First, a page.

In other words, Pujols was damned if he did and damned if he didn’t.

To claim that it was solely the money that brought him to this decision simplifies things far too much.  As my super smart (and freakishly handsome) husband explained to me, Albert Pujols is thinking about his career as a whole.  Where can he establish himself that gives him the best opportunity to finish out his years as a baseball player?

St. Louis wasn’t the place.  And that is okay.

So I do not begrudge Albert Pujols.  And I fully trust that he will give away more money than most of us will ever know or comprehend.  This bigger deal gives him the opportunity to give above and beyond what he is already doing.  If I’m being totally honest, I’d tell you that I’d rather see $250 million in the hands of Albert Pujols than in the hands of the US Government.


Honestly, my initial and gut reation to the news today was not anger toward Pujols but rather toward our society as a whole.  I felt a heap of righteous indignation at the thought that we as a nation have placed such an enormous value upon a man who swings a stick and hits a ball.  I do not say that disrespectfully by any means.  I hope I’ve established that I have nothing but respect for Albert Pujols.  But the fact remains, he’s just a guy with a bat.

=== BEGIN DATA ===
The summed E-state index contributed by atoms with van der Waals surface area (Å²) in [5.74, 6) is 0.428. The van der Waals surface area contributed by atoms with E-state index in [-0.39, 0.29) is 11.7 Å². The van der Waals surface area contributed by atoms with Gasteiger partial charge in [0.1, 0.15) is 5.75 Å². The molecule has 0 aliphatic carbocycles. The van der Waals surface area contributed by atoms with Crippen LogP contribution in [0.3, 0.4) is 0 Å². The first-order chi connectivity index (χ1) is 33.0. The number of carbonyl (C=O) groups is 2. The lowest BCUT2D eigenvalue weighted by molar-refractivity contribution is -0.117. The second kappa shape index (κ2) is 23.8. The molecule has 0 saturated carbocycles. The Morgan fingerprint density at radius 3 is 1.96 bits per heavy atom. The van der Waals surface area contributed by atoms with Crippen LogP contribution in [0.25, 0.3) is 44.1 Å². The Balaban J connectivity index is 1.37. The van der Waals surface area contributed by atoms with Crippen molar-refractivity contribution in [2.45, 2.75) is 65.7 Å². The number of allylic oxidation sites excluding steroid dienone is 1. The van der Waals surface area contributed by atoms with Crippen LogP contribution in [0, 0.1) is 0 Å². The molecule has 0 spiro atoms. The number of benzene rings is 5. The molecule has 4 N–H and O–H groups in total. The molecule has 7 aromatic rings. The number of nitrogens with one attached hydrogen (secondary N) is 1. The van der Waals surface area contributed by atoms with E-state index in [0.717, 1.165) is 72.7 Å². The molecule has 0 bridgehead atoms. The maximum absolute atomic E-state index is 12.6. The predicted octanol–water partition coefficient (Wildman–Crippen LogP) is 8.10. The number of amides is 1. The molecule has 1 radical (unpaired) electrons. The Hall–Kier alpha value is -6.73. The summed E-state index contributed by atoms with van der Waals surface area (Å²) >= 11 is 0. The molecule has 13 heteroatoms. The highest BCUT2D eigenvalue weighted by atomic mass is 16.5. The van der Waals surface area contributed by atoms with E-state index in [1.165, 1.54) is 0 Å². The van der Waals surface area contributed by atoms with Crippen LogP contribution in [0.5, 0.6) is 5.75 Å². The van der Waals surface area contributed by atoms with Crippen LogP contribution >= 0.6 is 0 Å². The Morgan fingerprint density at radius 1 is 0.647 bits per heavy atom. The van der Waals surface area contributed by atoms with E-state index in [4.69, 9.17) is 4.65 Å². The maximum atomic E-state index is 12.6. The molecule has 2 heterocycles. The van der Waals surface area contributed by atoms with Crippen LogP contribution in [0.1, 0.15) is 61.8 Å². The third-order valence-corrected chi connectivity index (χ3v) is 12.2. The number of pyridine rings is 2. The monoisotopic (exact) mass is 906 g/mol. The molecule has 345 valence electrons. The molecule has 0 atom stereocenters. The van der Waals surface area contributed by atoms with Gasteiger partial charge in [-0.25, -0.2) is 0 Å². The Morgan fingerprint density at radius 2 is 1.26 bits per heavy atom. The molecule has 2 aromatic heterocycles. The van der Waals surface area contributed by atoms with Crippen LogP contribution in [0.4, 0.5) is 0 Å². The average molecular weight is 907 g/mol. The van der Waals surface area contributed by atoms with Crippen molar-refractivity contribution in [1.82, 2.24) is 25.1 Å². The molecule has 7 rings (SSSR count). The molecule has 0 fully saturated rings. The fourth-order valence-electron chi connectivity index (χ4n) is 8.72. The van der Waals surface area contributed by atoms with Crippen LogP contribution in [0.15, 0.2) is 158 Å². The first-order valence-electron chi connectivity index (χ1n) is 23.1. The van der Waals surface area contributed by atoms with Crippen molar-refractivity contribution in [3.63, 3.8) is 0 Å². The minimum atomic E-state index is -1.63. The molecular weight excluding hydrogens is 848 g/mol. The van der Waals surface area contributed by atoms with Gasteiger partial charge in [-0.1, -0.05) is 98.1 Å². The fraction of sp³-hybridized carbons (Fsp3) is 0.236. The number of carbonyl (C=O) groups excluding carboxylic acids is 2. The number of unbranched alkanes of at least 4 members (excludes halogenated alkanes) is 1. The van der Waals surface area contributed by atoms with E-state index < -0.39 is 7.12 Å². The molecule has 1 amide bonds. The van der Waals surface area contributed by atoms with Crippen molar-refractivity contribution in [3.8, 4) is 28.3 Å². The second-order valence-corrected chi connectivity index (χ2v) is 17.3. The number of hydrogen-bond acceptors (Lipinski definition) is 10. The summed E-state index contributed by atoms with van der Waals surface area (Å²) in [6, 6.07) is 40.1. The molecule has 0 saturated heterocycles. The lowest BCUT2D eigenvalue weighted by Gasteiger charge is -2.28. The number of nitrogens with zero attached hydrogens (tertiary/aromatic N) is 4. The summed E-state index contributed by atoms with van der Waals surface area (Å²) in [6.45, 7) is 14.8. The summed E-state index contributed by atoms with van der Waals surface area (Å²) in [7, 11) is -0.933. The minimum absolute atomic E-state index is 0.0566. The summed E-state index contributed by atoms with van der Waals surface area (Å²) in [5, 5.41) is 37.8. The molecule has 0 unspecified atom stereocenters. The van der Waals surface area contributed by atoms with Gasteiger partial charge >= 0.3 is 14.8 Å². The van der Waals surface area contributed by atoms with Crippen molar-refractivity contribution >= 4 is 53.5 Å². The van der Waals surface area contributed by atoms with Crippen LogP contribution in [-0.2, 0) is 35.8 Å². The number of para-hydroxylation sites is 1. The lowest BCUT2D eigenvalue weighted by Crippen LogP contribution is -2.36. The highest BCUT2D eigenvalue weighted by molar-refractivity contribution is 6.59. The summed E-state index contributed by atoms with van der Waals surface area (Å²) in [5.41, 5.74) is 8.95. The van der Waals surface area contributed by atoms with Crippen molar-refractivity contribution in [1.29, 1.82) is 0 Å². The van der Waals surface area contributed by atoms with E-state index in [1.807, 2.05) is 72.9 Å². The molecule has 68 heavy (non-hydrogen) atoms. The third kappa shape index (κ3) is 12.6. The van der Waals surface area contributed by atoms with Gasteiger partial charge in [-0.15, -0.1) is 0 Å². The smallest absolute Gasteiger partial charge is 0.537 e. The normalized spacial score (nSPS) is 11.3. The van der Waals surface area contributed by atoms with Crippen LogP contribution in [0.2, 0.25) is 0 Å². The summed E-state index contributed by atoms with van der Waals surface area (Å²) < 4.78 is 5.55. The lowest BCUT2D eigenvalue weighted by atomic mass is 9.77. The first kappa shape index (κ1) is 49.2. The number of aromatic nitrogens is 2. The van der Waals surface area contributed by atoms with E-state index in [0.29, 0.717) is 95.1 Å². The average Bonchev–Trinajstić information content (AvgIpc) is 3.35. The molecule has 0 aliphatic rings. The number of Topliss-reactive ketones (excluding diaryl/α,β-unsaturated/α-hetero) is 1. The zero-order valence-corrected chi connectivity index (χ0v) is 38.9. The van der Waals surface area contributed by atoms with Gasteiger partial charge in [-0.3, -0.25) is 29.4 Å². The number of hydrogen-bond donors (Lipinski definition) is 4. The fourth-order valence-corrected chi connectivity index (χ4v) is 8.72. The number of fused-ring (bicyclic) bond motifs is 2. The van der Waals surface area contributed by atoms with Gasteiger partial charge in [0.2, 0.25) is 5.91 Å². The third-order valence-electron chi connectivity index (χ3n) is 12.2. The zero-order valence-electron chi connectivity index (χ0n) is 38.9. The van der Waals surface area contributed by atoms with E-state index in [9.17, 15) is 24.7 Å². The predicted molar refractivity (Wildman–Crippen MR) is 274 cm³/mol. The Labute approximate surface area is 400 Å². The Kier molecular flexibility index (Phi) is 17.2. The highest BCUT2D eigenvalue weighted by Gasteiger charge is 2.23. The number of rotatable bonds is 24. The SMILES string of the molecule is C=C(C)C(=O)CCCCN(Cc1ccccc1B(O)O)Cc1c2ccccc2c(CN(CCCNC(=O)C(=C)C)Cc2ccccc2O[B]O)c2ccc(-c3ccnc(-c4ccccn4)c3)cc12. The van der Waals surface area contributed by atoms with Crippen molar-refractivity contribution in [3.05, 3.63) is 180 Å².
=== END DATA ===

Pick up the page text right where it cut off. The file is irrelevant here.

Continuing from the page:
Why is the value of a baseball player so high, yet the value of a teacher so low?  Is it a wonder our school system is failing, our economy tanking?  Does it not seem that the value we as a society have placed upon man is only slightly off kilter?

This is not Albert’s fault.  This has nothing to do with him and everything to do with a society that has drastically lost perspective on the value of influence.  Or does it?

Is one man worth $250 million dollars? Well, though my first response is a resounding HECK NO, the truth is that’s not really for me to judge or decide.  I really believe that God Himself ordains some to be stewards of much and for others to be stewards of little (Matthew 25).  It’s not for me to decide how much a man is worth, but rather to be responsible with that which I’ve been given.  This is where my criticism for the amount Pujols has been promised gets shattered into a thousand tiny pieces and my writing starts to sounds schizophrenic so I find myself simply needing to wrap things up.

I’m happy for Albert Pujols.  Truly and completely, I am happy that a man of his character has found favor in such a way.  And for my part, I will continue to cheer him on, not because I value what he does on the field, but rather what he does off of it.

I am, however, still a bit shocked at the priorities of our nation and the value we place on those who entertain.  I am afraid I feel both emotions equally, though they are a bit conflicting.

Your thoughts?